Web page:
Like everybody else, I’ve been suffering through the heat of July and actually caught myself looking forward to the excellent AC at the office (versus the electric fan at home). I have the feeling I didn’t read very much this month, but what I did read ranged from wonderful to terrible.
Books read: 6
Pages read: 2 232
Series started: The American Fairy Trilogy, The Bookman Histories
Series continued: –
Series finished: Tiffany Aching
Other news: I supported the anthology Mothership: Tales from Afrofuturism & Beyond via indiegogo. It sounds fantastic! N.K. Jemisin, Lauren Beukes, Tobias Buckell, Junot Díaz, and a ton of authors I’ve never heard of but would like to read… if you have a dollar or two to spare, head over there and donate. 🙂
A wonderfully think-y book about identity, belief, friendship, loss and rebuilding, science and religion, and tons of other deep themes. In Terry Pratchett’s voice, everything flows beautifully, the characters are lovable and memorable and I already miss spending time with them on the Nation island. A book that begs to be read and re-read and then re-read again, out loud.
Tiffany Aching is way up there with my favorite fictional heroines of all time. The practical young witch deals with growing up, doing dirty jobs that nobody else wants to do (or knows how to) and, of course, a horde of drunk and insane Nac Mac Feegles. The entire series comes highly recommended and made me love Terry Pratchett even more.
A collection of articles, memories, and anectodes about the woman we know as the Dragonlady. Her Pern books have enchanted me as a teenager and this tribute made me cry on several occasions. The range of topics is astounding, every one of them is written with heart, and makes Anne McCaffrey come to life. A must-read for fans and a big recommendations for those who aren’t quite sure if McCaffrey is right for them.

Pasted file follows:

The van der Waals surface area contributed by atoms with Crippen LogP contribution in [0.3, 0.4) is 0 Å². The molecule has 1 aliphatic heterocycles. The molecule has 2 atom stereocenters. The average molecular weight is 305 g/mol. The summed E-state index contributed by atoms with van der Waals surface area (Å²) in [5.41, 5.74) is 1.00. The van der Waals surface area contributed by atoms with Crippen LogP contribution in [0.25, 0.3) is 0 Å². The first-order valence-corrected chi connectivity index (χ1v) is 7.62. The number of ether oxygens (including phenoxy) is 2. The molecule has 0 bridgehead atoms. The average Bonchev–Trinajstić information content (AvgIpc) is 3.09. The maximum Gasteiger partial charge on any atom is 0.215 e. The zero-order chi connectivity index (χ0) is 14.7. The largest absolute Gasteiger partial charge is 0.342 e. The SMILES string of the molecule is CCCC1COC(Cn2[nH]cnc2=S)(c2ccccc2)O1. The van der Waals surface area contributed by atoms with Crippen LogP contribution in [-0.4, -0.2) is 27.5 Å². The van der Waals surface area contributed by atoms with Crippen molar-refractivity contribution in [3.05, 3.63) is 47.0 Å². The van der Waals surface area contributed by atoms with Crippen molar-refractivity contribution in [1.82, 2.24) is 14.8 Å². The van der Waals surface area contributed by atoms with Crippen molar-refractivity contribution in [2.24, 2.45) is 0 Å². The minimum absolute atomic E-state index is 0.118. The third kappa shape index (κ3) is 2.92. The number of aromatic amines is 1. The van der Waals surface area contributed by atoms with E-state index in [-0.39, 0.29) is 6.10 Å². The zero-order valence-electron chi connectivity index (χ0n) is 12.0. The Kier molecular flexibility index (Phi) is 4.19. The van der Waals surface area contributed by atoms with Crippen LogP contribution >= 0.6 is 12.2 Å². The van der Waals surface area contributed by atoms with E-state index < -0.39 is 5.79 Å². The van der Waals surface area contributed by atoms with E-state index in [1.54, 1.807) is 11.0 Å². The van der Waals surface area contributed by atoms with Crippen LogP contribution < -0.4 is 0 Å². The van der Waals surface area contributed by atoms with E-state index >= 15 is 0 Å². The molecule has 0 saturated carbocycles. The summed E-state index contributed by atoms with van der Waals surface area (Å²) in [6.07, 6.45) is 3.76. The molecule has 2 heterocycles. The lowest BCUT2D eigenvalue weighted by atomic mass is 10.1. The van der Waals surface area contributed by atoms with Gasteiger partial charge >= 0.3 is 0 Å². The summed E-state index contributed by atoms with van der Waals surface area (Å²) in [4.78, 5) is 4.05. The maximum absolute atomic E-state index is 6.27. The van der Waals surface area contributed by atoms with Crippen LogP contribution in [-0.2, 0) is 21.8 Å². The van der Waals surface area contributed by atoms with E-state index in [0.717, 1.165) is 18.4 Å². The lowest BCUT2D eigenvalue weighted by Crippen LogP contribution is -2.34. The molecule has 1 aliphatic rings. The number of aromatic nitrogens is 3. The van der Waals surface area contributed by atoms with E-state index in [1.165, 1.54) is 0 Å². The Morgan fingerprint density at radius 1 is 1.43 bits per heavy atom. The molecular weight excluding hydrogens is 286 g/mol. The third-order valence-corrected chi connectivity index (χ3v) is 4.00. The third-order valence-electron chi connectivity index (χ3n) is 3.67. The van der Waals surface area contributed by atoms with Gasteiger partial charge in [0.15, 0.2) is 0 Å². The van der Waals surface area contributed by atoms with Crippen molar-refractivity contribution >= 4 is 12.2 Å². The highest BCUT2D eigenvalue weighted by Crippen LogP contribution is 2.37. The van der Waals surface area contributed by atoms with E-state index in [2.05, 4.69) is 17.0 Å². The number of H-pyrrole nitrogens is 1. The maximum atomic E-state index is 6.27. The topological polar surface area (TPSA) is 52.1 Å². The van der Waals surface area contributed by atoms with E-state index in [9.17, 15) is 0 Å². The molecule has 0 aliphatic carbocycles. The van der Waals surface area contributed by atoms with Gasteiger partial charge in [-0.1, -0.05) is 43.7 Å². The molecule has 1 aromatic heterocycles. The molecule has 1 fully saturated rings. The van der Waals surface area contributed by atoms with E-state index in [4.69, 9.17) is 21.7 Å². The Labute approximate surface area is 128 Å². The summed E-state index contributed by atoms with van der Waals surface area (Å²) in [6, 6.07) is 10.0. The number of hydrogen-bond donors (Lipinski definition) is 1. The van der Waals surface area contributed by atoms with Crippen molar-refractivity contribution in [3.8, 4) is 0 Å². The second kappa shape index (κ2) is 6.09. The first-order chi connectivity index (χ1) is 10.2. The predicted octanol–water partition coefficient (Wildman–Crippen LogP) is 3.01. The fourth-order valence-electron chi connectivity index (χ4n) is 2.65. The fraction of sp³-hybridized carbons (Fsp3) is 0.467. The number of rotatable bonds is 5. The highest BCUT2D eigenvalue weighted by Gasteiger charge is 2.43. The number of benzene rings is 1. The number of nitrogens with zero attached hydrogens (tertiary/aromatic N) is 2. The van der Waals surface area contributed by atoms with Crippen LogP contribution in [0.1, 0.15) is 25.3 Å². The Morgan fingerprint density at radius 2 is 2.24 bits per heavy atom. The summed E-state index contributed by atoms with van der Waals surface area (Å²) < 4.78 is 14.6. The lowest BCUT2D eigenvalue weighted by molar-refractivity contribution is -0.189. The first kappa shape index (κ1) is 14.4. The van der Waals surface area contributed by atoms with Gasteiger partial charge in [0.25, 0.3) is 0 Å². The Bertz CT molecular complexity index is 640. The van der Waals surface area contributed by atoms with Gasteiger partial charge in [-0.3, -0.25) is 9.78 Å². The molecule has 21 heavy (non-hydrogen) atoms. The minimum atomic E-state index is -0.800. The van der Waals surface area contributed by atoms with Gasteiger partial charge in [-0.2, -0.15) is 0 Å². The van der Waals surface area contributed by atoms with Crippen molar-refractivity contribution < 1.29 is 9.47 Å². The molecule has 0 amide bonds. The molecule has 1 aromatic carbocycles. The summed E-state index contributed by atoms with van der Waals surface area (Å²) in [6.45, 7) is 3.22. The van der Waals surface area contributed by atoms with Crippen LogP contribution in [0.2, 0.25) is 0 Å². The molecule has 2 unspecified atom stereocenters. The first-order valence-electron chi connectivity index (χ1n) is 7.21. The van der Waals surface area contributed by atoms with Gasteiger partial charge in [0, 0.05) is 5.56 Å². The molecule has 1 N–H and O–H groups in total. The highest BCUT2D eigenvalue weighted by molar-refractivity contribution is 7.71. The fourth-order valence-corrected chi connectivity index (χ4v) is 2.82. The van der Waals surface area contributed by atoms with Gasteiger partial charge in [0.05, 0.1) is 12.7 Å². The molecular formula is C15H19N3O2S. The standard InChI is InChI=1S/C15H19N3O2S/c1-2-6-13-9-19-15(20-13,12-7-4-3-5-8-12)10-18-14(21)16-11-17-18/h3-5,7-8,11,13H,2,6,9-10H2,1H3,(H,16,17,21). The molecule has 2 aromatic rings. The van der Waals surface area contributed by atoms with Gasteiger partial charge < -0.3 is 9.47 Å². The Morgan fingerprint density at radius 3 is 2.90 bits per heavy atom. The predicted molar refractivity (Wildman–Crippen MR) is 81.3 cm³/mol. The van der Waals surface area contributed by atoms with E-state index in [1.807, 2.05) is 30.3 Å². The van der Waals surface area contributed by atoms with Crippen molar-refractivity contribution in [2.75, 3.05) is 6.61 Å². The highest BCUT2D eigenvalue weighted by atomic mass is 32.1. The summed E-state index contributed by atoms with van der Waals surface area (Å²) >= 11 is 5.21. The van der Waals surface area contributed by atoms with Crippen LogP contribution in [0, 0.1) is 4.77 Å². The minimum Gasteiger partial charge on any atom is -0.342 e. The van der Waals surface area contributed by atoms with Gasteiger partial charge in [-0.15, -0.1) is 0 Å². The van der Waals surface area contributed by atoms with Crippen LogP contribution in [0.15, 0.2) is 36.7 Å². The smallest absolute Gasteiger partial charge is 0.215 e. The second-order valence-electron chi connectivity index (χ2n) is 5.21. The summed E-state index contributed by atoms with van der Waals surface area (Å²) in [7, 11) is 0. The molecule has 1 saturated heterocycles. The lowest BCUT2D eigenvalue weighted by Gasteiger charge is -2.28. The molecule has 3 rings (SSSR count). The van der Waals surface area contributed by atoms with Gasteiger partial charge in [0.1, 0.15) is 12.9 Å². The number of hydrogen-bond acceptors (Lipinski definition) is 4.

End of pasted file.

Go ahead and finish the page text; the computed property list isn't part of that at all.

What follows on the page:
A massive amount of ideas, all piled on top of each other. Sadly, the pale protagonist is joined by even paler side characters on an adventure that feels forced, badly constructed and, ultimately, boring. Add to this clumsy writing and you have my answer: No more Bookman Histories for me, thank you very much.
A book that attempts to be feminist but ended up being incredibly sexist and misogynist, at least the way I read it. The story is bland, the characters are (at best) two-dimensional, the narrator whines his way through his rich white boy problems. The only redeeming part are the short chapters out of the Girls’ point of view which do show feminist ideas and good writing. They weren’t enough, though.
A nice, quick read that offers some wonderfully creepy moments but loses the grip on its ideas around the middle. Good characters, good language for kids to read, too many ideas and an ending that leaves almost all of the mysteries unresolved. Only read if you don’t mind or want to commit to the entire series.
FOLLOWING ME INTO AUGUST…
… are these lovely books, in various states of half-read-ness or anticipated only-read-chapter-one-ness. Some I’ve been dragging around since early June (poor Warchild, and it really doesn’t deserve it). The plan is to finish these before the Bout of Books read-a-thon, so I can start with a fresh set of books. But even I don’t know what books I’ll want to pick up randomly throughout the next weeks.
- Lauren Beukes – The Shining Girls (35%)
- Scott Lynch – The Republic of Thieves (50%)
- Terry Pratchett – Maskerade (41%)
- Anne McCaffrey – The Ship Who Sang (36%)
- Karin Lowachee – Warchild (57%)
- Iain M. Banks – Consider Phlebas (8%)
- Mira Grant – Feed (1%)